The Texas Tribune has released its newest poll, and the results continue to paint a bleak picture for the campaign of State Senator Wendy Davis (D-Tarrant County), the Democratic candidate for Governor. The poll has her down 12 points to Attorney General Greg Abbott, the Republican candidate. The poll also examined Statewide races up and down the ticket and found that Democrats were doing miserably bad in all of them. Most all of these polls included Libertarian and Green candidates, for what it is worth. Additionally, undecideds boasted pretty good showings in all of these races, and the number only got bigger the further down the ballot one traveled.
As many will remember, the Tribune commissioned an extensive poll in February that was not worth the non-existent paper that is was not printed upon. Among the many terrible predictions it made was that Kesha Rogers and Debra Medina led the plurality in their respective primaries. Rogers barely squeaked into a runoff and Medina came in a distant last place in a race where one candidate (Hegar) won outright. I went after the Tribune with a wrench in the Daily Texan a couple days after the preliminary primary completely discredited their polling, noting that we should not waste our breath analyzing something so unreliable anymore. As my friend Charles Kuffner noted yesterday, the Tribune polls should be “in time-out,” meaning that we have to very look at what they have to say quite critically.
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Once again, I cannot really say that I was surprised by either of the results in these elections. Unsurprisingly, David Alameel defeated Kesha Rogers to earn the Democratic nomination for the US Senate. In a little more of an upset, Jim Hogan beat Kinky Friedman to be nominated Agriculture Commissioner. Alameel got upwards of 70% of the vote, while Hogan was merely in the low 50s.
I hate to even talk about these contests at too much length, given how futile it all is. Talking about squabbles in downballot Statewide Democratic primaries is a little bit like talking up your High School student government’s internal politics to a public audience. That is, nobody gives a damn. If David Alameel breaks 40%, I will be honestly surprised, and if Jim Hogan gets over 33% it would honestly be a miracle. While Wendy Davis (Governor), Leticia Van de Putte (Lt Governor) or even Sam Houston (Attorney General) and Mike Collier (Comptroller) all have some meager semblance of a chance in November, I simply do not see the same being said for these two candidates. With all that being said, let us look at the county-by-county results. I have attached the two obligatory charts on the matter.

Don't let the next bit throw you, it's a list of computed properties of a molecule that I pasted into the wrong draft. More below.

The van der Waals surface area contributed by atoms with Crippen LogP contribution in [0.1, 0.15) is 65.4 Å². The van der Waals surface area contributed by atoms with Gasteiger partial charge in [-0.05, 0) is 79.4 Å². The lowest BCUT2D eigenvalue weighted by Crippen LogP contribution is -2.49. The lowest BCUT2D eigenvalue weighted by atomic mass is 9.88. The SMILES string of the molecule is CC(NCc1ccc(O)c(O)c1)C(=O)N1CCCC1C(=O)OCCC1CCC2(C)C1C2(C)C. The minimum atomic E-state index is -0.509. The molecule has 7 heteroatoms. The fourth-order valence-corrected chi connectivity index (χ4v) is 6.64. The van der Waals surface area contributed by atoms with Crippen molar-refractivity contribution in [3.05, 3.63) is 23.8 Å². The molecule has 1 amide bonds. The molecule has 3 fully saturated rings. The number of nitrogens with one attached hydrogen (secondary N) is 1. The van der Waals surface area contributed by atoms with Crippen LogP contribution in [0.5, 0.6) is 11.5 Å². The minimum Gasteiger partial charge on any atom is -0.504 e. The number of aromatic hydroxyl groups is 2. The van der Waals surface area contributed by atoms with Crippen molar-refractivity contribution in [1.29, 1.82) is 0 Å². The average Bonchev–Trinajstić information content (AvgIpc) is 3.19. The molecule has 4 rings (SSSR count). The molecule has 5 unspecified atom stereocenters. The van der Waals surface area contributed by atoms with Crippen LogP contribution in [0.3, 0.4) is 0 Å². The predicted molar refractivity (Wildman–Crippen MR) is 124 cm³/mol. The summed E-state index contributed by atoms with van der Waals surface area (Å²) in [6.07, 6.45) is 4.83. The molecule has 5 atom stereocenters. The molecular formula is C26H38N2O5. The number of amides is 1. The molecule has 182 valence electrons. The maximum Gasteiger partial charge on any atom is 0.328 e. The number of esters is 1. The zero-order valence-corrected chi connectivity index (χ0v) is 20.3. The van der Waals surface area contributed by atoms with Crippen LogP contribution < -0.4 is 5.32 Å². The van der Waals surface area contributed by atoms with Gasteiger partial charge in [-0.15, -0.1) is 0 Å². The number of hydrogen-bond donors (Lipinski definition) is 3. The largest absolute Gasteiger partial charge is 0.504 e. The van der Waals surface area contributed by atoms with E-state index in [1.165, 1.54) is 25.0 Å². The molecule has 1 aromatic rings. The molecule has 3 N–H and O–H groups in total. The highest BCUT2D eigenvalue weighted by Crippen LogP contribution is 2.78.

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The Forth Worth Star-Telegram reports on a pet peeve of mine, the smug complacency of many within the ranks of Texas Democrats who are so satisfied with an abstract notion of future victory that they ignore the present. Specifically, by ignoring the need to actually run candidates for office.
The opinion article, penned by Bud Kennedy, notes that despite having a denizen of Tarrant County (Wendy Davis) at the top of the Democratic ticket, Democrats have not followed suit to make the country competitive in next year’s election. This, despite the fact that the party and outreach organizations such as Battleground Texas keep talking about how invaluable the county hosting Fort Worth will be in order for Democrats, not only to win, but to also simply make elections competitive. Not a single Democrat has signed up to run for ANY county offices, at least according to Kennedy’s column and the Tarrant County Democratic Party’s website.
While Democrats have broken through and completely taken over Dallas County, El Paso County and Travis County, as well as turned both Bexar County and Harris County into very competitive, swing districts, Tarrant County has hosted a consecutive streak of Republican victories since 1994 (much like the Statewide GOP). With the county’s demographics becoming more and more competitive, optimistic Democrats have pointed to it as an example for future Democratic victory.
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Texas Democrats are giddy at the prospect of Wendy Davis running for Governor. The astute will remember that I was very excited when she first announced, but with all due respect, that was nearly two weeks ago. Democrats might do worse than ever before –oh yes, mark my words– in the 2014 elections if something does not change quick.
Most importantly, the Democrats need to find candidates to run for the Statewide offices. As I have said before, even a State that is 80% non-White will not elect a single Democrat if they do not run. Buckpassing is perhaps Texas Democrats biggest problem, as everyone is so satiated with this abstract concept of a future victory that they are unwilling to do anything today. The reason why Wendy Davis’ candidacy is so extraordinary is that she put the good of the party and the State above her immediate political future. Rick Noriega did this in 2008, but it is a rare occurrence otherwise.
Democrats do have a serious candidate for Land Commissioner, John Cook, the former Mayor of El Paso. Serious candidates have also been suggested for Lieutenant Governor (State Sen. Leticia Van de Putte) and Attorney General (State Sen. Carlos Uresti) as well. However, the latter two individuals have been painfully silent recently, prompting some concern about the rigor of Democratic candidates.
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